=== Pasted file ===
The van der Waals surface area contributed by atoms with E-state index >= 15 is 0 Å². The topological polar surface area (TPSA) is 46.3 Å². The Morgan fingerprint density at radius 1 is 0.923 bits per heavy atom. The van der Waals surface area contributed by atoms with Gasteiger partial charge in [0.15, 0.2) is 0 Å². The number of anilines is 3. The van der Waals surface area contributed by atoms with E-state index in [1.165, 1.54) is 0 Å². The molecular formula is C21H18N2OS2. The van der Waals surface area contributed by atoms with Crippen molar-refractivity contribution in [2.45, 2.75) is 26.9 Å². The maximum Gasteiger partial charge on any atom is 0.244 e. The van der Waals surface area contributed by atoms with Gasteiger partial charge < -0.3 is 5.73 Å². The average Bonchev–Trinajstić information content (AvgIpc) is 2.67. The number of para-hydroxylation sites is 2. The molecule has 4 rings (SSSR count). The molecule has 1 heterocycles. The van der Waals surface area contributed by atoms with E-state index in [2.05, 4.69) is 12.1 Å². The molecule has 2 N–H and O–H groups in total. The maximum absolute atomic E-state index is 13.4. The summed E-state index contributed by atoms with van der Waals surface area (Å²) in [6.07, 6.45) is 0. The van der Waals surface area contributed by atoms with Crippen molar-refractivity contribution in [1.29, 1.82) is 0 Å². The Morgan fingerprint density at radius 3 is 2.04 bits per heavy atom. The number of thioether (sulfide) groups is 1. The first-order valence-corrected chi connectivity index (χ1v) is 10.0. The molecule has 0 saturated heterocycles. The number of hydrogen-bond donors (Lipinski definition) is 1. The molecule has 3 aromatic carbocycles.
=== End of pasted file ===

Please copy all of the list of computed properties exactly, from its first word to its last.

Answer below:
The van der Waals surface area contributed by atoms with E-state index >= 15 is 0 Å². The topological polar surface area (TPSA) is 46.3 Å². The Morgan fingerprint density at radius 1 is 0.923 bits per heavy atom. The van der Waals surface area contributed by atoms with Gasteiger partial charge in [0.15, 0.2) is 0 Å². The number of anilines is 3. The van der Waals surface area contributed by atoms with E-state index in [1.165, 1.54) is 0 Å². The molecular formula is C21H18N2OS2. The van der Waals surface area contributed by atoms with Crippen molar-refractivity contribution in [2.45, 2.75) is 26.9 Å². The maximum Gasteiger partial charge on any atom is 0.244 e. The van der Waals surface area contributed by atoms with Gasteiger partial charge < -0.3 is 5.73 Å². The average Bonchev–Trinajstić information content (AvgIpc) is 2.67. The number of para-hydroxylation sites is 2. The molecule has 4 rings (SSSR count). The molecule has 1 heterocycles. The van der Waals surface area contributed by atoms with E-state index in [2.05, 4.69) is 12.1 Å². The molecule has 2 N–H and O–H groups in total. The maximum absolute atomic E-state index is 13.4. The summed E-state index contributed by atoms with van der Waals surface area (Å²) in [6.07, 6.45) is 0. The van der Waals surface area contributed by atoms with Crippen molar-refractivity contribution in [1.29, 1.82) is 0 Å². The Morgan fingerprint density at radius 3 is 2.04 bits per heavy atom. The number of thioether (sulfide) groups is 1. The first-order valence-corrected chi connectivity index (χ1v) is 10.0. The molecule has 0 saturated heterocycles. The number of hydrogen-bond donors (Lipinski definition) is 1. The molecule has 3 aromatic carbocycles.